What Survivors Do

Four years ago this past January, a close family member, a teenager, died of a heroin overdose. As you can imagine, the whole family was terribly upset. The boy’s parents were overcome with grief. We’re a large family, and we were all stunned. I knew that the boy had been dealing with an addiction issue, and that he had dropped out of high school; his parents didn’t know what to do with him. But I didn’t know much more that that. His parents had put on a brave face and said he was in this rehab or that rehab and they were hoping for the best. But their hopes were dashed when, less than a month after a year long – and very expensive – stay in a rehab place, he OD’d. (I’ve written about that loss in Aftermath.)

The story is way too common. According the the Center for Disease Control, opioids were involved in 42,249 deaths in 2016; opioid overdose deaths were five times higher in 2016 than 1999. By 2018, deaths rose to over 70,000, almost double 2016. Where does it end?!  And every one of these drug-related deaths left behind many more grieving friends and family. People suffering from addiction slip in and out of rehab centers and detox programs, but they very often relapse. Think of someone like Amy Winehouse: such a promising performer; she entered several treatment programs but didn’t make it. Is this the best our medical establishment can do?

A couple of months ago, I was speaking with a representative of my college alma mater—we’ll call him Allen—who was trying to convince me to donate some money to the university.  Allen knew of the book I wrote a few years ago about caring for my brother, who suffered from severe and treatment resistant schizophrenia. We talked for a while about the advocacy work I’ve been doing to try to improve care for people with serious mental illnesses. And then I described my new poetry collection, Aftermath, which was written in the months after my young relative’s overdose death.  

Allen nodded his head a few times as I spoke, then said that I was the first person he’d met who actually knew anyone who was mentally ill or had died from a drug overdoseHe’d read about the “opioid epidemic” in the newspaper and on line. At our country’s all-too-frequent mass shootings, or in stories about homeless people, there is often a reference to people being mentally ill. But he said he’d never been directly touched by it, himself. Our conversation drifted from one topic to the next, as conversations often do. And then, out of the blue, Allen said, “You know, a cousin of mine committed suicide a couple of years ago. And we had an uncle who suffered from terrible depression and was in and out of the hospital.”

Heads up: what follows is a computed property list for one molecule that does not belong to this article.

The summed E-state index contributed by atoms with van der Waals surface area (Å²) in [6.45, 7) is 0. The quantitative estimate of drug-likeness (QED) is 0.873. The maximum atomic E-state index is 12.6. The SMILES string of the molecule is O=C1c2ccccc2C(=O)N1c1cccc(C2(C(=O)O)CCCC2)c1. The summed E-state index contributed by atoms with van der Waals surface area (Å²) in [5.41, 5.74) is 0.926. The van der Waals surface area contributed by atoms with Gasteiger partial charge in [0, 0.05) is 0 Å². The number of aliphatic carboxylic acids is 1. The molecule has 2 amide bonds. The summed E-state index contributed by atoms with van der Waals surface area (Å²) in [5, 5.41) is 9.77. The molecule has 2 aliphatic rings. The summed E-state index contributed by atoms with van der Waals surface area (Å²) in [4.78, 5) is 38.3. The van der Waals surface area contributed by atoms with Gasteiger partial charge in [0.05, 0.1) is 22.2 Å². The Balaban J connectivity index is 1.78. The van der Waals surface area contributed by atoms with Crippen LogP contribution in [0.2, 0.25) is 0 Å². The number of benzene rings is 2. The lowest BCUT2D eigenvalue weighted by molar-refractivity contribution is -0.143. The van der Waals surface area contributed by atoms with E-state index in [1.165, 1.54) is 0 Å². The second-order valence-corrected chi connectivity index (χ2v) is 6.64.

In half an hour he went from being “not directly touched” to describing two close family members who suffered from mental illness. 

It is likely that in his universe of friends and family there is also someone with an addiction problem. I don’t wish it on him, or anyone, but statistically, it is likely.  Still, people don’t talk about it. Addiction and mental illness are judged as if they are the result of weakness–a lack of willpower or simply a behavioral issue that victims can work their way out of if they would just try harder. And so people don’t talk about it; they are ashamed to talk about it. Only when my conversation had normalized the topic did Allen remember the uncle and cousin. We don’t like to even think about it.

Where we are at the federal level

SAMHSA – the Substance Abuse & Mental Health Services Administration—the government agency assigned to deal with these problems—is overwhelmed and underfunded. And one of the persistent problems they face is limiting their funding to evidence-based practices for treatment.  Elinore F. McCance-Katz, MD, Ph.D., the new Assistant Secretary for Mental Health and Substance Use, issued a statement in January of 2018 regarding the National Registry of Evidence-based Programs and Practices (NREPP) and SAMHSA’s new approach to implementation of evidence-based practices (EBPs). 

She said that SAMHSA has used the NREPP since 1997 to help them decide what to fund. For the majority of its existence, NREPP vetted practices and programs submitted by outside developers – resulting in a skewed presentation of evidence-based interventions which did not address the spectrum of needs of those living with serious mental illness and substance use disorders. They presented programs they knew how to run, rather than the programs people might need more. These needs include screening, evaluation, diagnosis, treatment, psychotherapies, psychosocial supports and recovery services in the community. In other words, programs previously defined as successful don’t, on further study, really get to the heart of the problems. So what is a successful program? 

Defining “Successful Rehab”

I’ll let professionals analyze the entire spectrum of community needs. But I think I share my definition of a successful drug rehab program with most people. A successful program would be one which treats anyone in the community who needs it. One where at least three-quarters of the participants complete the program, and where 80% or 90% of those who complete it are still drug free five years later. Sounds reasonable, don’t you think? But my young relative who relapsed, to deadly effect, was not an outlier. What happened to him is the rule, not the exception.

Treatment results are not impressive. According to one online site, (which I picked because they seem proud of their efforts)

  • Inpatient treatment (combining medication and counseling with an average stay of 31 days) costs $3,200 on average.*** 73% of addicts complete treatment and 21% (of the ones who complete the course) remain sober after five years.
  • Residential treatment (average stay 71 days) costs $3,100 on average. 51% of addicts complete treatment and 21% remain sober after five years.
  • Detox—which is medically assisted, and can go on for and average of  227 days—costs $2,200 on average. 33% of addicts complete treatment and 17% remain sober after five years.
  • Outpatient drug-free treatments—lasting 164 days— cost $1,200 on average.*** 43% of addicts complete treatment and 18% ( of the 43%) remain sober after five years.

     (***I’m not sure what these costs refer to: weeks? the complete program?)

These statistics, as weak as they are on their face, are even worse than they first appear. For example, 21% of 73% is 15%. That means that only 15% of people who start an inpatient treatment program are still clean after five years.  And the stats for detox are much worse: 17% of 33% is 5.6%. In other words, under 6% of people who go into detox are clean five years later. And so on. How can anyone consider this a successful program? And is it the program itself or follow up care in the community? What is going wrong?